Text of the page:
Next, make sure you’re comparing apples to apples. Some funds don’t make as much money as others — by design. A bond fund cannot compete with a stock fund because of the nature of their respective holdings. However, different types of funds serve different purposes. The bond fund can have a stabilizing effect on one’s portfolio.
4. Misreading the label
You bought a bunch of different funds — so that means you’re diversified, right? Not necessarily. You don’t want to find out that you’re overexposed to a particular market sector after it hits a rough patch. Luckily, staying out of this trap is a matter of learning to read the label.
Expand your vocabulary by a dozen words and increase your assets: Check out Bankrate’s investing glossary.
Understanding the different types of asset classes will help you strategize. Different asset classes do better at different times. Bonds may do well while the stock market is suffering and large-cap firms may weather tough times better than spunkier small caps. Boring bonds will never match stocks in a hot market and small caps may be better poised to take off like a shot than their larger, lumbering counterparts.
Psssst. Wanna hear a good stock tip?
No, we’re not going to tell you about the next Google. We’re going to tell you to do your homework. Here’s what to look for when researching funds:
- Type of fund (large-cap growth, small-cap value, etc.).
- How long the manager has been there.
- How much the fund costs (expense ratio).
- Minimum investment required.
- Portfolio holdings (list of securities).
- Performance information — remember, past performance does not guarantee future return.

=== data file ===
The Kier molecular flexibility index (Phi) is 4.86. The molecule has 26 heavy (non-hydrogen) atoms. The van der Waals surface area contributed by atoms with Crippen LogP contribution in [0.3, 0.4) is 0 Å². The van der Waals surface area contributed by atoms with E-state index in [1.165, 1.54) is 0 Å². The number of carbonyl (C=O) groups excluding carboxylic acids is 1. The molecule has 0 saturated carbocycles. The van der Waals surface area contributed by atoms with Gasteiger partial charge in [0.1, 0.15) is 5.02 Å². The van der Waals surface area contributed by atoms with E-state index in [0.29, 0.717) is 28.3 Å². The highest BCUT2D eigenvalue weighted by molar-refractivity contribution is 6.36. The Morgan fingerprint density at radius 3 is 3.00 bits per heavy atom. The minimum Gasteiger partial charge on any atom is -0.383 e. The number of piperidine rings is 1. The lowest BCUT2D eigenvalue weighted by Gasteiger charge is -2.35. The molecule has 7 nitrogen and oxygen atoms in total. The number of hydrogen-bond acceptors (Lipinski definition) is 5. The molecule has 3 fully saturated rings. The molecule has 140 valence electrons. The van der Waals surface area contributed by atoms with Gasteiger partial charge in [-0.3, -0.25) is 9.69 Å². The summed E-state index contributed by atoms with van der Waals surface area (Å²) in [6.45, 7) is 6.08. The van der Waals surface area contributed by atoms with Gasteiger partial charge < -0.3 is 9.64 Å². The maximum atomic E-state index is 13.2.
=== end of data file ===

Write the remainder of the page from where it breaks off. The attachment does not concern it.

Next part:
Morningstar, an independent investment research and ranking site, offers a wealth of free information about mutual funds. Look beyond the star rating, though. Ask for the prospectus from the fund company or brokerage firm.
Get a copy of the most recent semiannual report (you’ll likely find it online). These reports frequently feature a letter from the portfolio manager. His or her discussion of the past six months will give you an indication of how he or she runs the fund.
6. Ignoring your portfolio
Buy and hold can be a smart strategy, but buy and ignore won’t serve you in the long run.
Without reviewing your holdings, you won’t know if your portfolio remains balanced, and you won’t shift your holdings to achieve retirement goals or help you cope with changing life events.
The experts differ on how often you need to do a portfolio review. Some recommend doing so on a quarterly or semiannual basis. Others meet three times a year with clients. But all agree that it’s important to review your holdings at least once a year, whether they’re within a company-sponsored retirement plan or outside of one.
The market is ricocheting all over the place, and when the boss isn’t paying attention, you’re online buying and selling in a frenzied attempt to dodge the bullets.
Richard Salmen, a Certified Financial Planner and national president of the Financial Planning Association, describes the all-too-common trap emotionally driven investors fall into: “Most people don’t earn what the market earns. They invest too heavily in too risky investments that are doing well, then drop out when they go back down. They take all their money out of tech stocks, for example, put the money into bonds, then put money back in stocks after prices have gone back up.”
His prescription is to invest a little bit of money from every paycheck, diversify, then leave it alone.